The end is coming. Logen Ninefingers might only have one more fight in him but it's going to be a big one. Battle rages across the North, the King of the Northmen still stands firm, and there's only one man who can stop him. His oldest friend, and his oldest enemy. It's past time for the Bloody-Nine to come home.
With too many masters and too little time, Superior Glokta is fighting a different kind of war. A secret struggle in which no one is safe, and no one can be trusted. His days with a sword are far behind him. It's a good thing blackmail, threats and torture still work well enough.
Jezal dan Luthar has decided that winning glory is far too painful, and turned his back on soldiering for a simple life with the woman he loves. But love can be painful too, and glory has a nasty habit of creeping up on a man when he least expects it.
While the King of the Union lies on his deathbed, the peasants revolt and the nobles scramble to steal his crown. No one believes that the shadow of war is falling across the very heart of the Union. The First of the Magi has a plan to save the world, as he always does. But there are risks. There is no risk more terrible, after all, than to break the First Law...
I’ve said it before and I’ll say it again: Logen Ninefingers and Sand dan Glokta are two of my favourite fictional characters ever, and re-reading the third instalment of the First Law trilogy has firmly cemented my opinion. Glokta’s sardonic internal monologues are a continual source of entertainment, and he continues to shine as a despicable yet pitiable anti-hero; while Logen’s increasingly difficult struggle against his own nature provides a sympathetic and captivating counterpoint to Glokta’s dry wit. Almost as enthralling are Jezal dan Luthar and Major West, each of whom are interesting, sympathetic and likeable in different ways; and of course let’s not forget the jewel that is Ardee West. As always the dialogue is superb, totally engaging and frequently funny, and Abercrombie has an incredible knack of conveying a huge amount of character information through just one or two lines of conversation.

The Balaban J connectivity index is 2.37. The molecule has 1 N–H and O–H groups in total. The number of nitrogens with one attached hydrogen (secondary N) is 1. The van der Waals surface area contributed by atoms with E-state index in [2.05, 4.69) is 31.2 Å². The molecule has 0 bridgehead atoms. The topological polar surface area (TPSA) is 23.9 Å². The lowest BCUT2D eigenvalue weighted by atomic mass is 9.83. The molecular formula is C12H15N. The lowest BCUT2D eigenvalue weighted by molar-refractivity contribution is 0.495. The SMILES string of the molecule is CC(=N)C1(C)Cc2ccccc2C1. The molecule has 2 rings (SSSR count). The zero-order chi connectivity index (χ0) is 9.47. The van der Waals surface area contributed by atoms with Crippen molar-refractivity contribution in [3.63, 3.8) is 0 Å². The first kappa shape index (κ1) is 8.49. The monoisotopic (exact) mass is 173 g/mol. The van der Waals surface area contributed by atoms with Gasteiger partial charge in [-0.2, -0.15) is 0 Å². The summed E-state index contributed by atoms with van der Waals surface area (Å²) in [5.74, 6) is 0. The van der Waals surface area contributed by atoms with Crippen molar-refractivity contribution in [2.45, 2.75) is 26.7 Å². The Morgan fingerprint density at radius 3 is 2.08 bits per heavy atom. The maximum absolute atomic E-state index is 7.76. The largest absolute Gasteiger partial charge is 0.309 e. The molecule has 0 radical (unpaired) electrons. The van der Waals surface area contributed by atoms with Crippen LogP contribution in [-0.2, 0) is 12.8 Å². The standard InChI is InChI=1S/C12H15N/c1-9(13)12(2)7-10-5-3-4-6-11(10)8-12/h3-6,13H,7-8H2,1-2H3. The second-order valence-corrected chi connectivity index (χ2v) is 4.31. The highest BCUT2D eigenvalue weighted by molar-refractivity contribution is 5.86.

So, as far as characters go, Last Argument of Kings is almost faultless. But is the plot up to scratch? I said in my reviews of The Blade Itself and Before They Are Hanged that, although entertaining, both books were considerably lacking in action. Not so with Last Argument. Here, everything set up during the first two books finally – finally! – comes to a head. In short: stuff happens. And it’s awesome.
Gone is the endless travelling; gone is the continual bickering between characters. We’re no longer being prepared for huge events: we’re being thrust into the centre of them. Goodbye setup, hello payoff! Last Argument is full to the brim with spectacular set pieces, bloody battles and malevolent magic, not to mention a plot twist or three. Having read the book before, albeit several years ago, I was able to fully appreciate the way the final events were set up: the pacing is outstanding, and if anything I enjoyed the twists even more because this time I was able to spot all the little clues and hints leading up to them.
I’ve said before that Abercrombie is a master at pulling the rug out from beneath us, and has frequently shown a fondness for manipulating characters and events in ways that totally shock (and sometimes outrage) his readers; Last Argument is the first, and perhaps finest, example of his skill at doing this. Readers of the First Law trilogy will have known from the beginning that none of the protagonists are squeaky-clean (far from it!); in fact, pretty much every single character we meet is highly flawed in some way or another. However, we as readers like to believe that we know exactly who is a ‘goodie’ and who is a ‘baddie’ . . . and this is the point where Abercrombie kicks us where it really hurts. Last Argument makes it agonisingly obvious that the characters we all know, and love, and root for . . . are actually rather despicable. And vice versa: those characters we love to hate may indeed be better human beings than those we previously identified with the most. In short, our heroic protagonists are, in fact, pitiful wretches, with one or two who could accurately be labelled as villains.
Last Argument is where Abercrombie really begins to show his (rather gloomy) fascination with the futility of attempting to change one’s nature, a theme continued in Best Served Cold. It makes for a truly engaging and captivating read – as long as you’re not too bothered about happy endings, of course. Abercrombie characteristically ensures that not everyone gets what they deserve: he rewards the ruthless, screws over the virtuous, and even sends a fair few unlucky ones back to the mud.
Revisiting the original First Law trilogy has been insanely enjoyable. I actually felt kind of sad as I neared the end of this Last Argument re-read – as though I was saying farewell to old friends, despite knowing that a few of them reappear in later books. Abercrombie's latest project is a collection of short stories set in the world of First Law, which is bound to be completely awesome, and I already can't wait to be reacquainted with some of my old favourites.